The prison visit

You know when something is so intense, so close to your heart, so emotional, that it becomes hard to share, talk or write about it? Well, that is mainly why I haven’t written about going to the prison and brothel last week.  In fact it has been a whole week now, and an update is much overdue.

The prison.We entered in through a hall that had a few offices. Once we got into the courtyard, we were greeted by all the women. They were getting their outside time. They were out in the yard doing some laundry. Their faces lit up when they say Melonnie and Susan (the mother and daughter who have been visiting for a few months now) We greeted them and spent some time visiting and chatting with them. Susan led us in a short devotion, and they all listened so intently.  Then, we went inside. Nothing can prepare you for what you see in there. There are only 7 cells. Each cell is so crowded that they if they all tried to lay down at the same time, they could not.  Some are laying, some sitting, some squatting. FYI, when you go to jail in Haiti, you are not fed. So your family is responsible for bringing you food, and if they do not, you do not eat. They are given a pitcher of water that the whole cell shares. As we approached the first cell, I expected the worse. I expected to be insulted, eyed up and down, embarrassed, uncomfortable. But instead, I stood there and my heart broke. These men looked up at me with hallow eyes. Searching. They sat there so quietly as Melonnie said hello. We all spoke English while Evanor translated. He is an amazing Hatian man who works for the mission. She introduced me and her husband (who was also visiting) They respectfully listened to Susan share a few verses and thoughts. I was so surprised at how quietly they listened. As she shared I noticed my eyes moving around catching all the filth that was around me. All I could see what the dirt, grime, old clothes, old water canisters, stench of stinky men. Then, I started looking into their eyes. It was scary at first. I wasn’t sure what I would see. I didn’t want them thinking inappropriate things. But I can’t control what they think. I can only treat them how God would-and I think He would look them right in the eyes. They looked right back at me. But they seemed sad, forlorn, lost, broken. Then Melonnie asked if I wanted to pray. I was caught off guard, not knowing what to say or how to pray for them.  As I began, I felt God continue to open my eyes to see them as He would. I cried through most of it, I couldn’t seem to get ahold of myself. When I was done, a few of them touched my hand and said it’s ok. They were comforting ME. They have families left alone to fend for themselves. Wives.Kids. Babies. Some are in there cause they have done wrong things, others have been falsely accused. I don’t know their stories, not yet anyway. There is very little of a ‘justice system’ in Haiti, so who knows why they are there. I do know they don’t seem like menacing criminals, or least God didn’t want me to see that. He wanted me to see their lost souls, and I did. And it broke my heart into pieces.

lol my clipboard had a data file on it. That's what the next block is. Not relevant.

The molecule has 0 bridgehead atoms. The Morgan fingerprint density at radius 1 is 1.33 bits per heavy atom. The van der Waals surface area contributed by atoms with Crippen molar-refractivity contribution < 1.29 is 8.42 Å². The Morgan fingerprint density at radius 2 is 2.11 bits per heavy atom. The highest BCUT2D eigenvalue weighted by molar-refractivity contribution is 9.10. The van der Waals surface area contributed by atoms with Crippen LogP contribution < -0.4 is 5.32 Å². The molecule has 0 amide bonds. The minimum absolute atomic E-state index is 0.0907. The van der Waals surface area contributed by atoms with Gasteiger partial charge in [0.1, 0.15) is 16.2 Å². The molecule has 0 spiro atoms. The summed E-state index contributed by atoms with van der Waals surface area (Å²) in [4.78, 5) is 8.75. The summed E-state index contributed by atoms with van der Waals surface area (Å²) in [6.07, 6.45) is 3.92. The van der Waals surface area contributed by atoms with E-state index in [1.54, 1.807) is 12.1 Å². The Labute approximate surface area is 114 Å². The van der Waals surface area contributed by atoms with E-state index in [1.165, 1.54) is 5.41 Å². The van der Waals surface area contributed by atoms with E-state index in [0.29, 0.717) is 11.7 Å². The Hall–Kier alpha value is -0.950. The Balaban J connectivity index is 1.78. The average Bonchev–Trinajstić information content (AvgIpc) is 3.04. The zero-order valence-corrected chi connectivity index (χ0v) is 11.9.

3 thoughts on “The prison visit

  1. Sweet sister . . . I am crying as I read your post and yet am so thankful that you were able to see them as God’s children. How crazy to be able to look them in the eye and see their full state of distraught. Thanks for sharing your heart.

  2. Thanks for sharing about your visit to the prison! It brought tears to my eyes too…… men aren’t supposed to cry!?!
    God is really using you guys down there. Keep leaning on Him. He will lead you as He sees fit. You do not need tons of “trainning”………….just His heart and His Holy Spirit!
    We pray daily for you and your work.
    Love & prayers,
    jerry & Mary Ann ><

  3. ah Jess… I come on here to see what’s going on and you got me all teary eyed.

    Don’t you just love when the Lord allows you to briefly see through His lense… for your heart to be broken as His is.
    Praying for you guys!
    Thanks for sharing about this.

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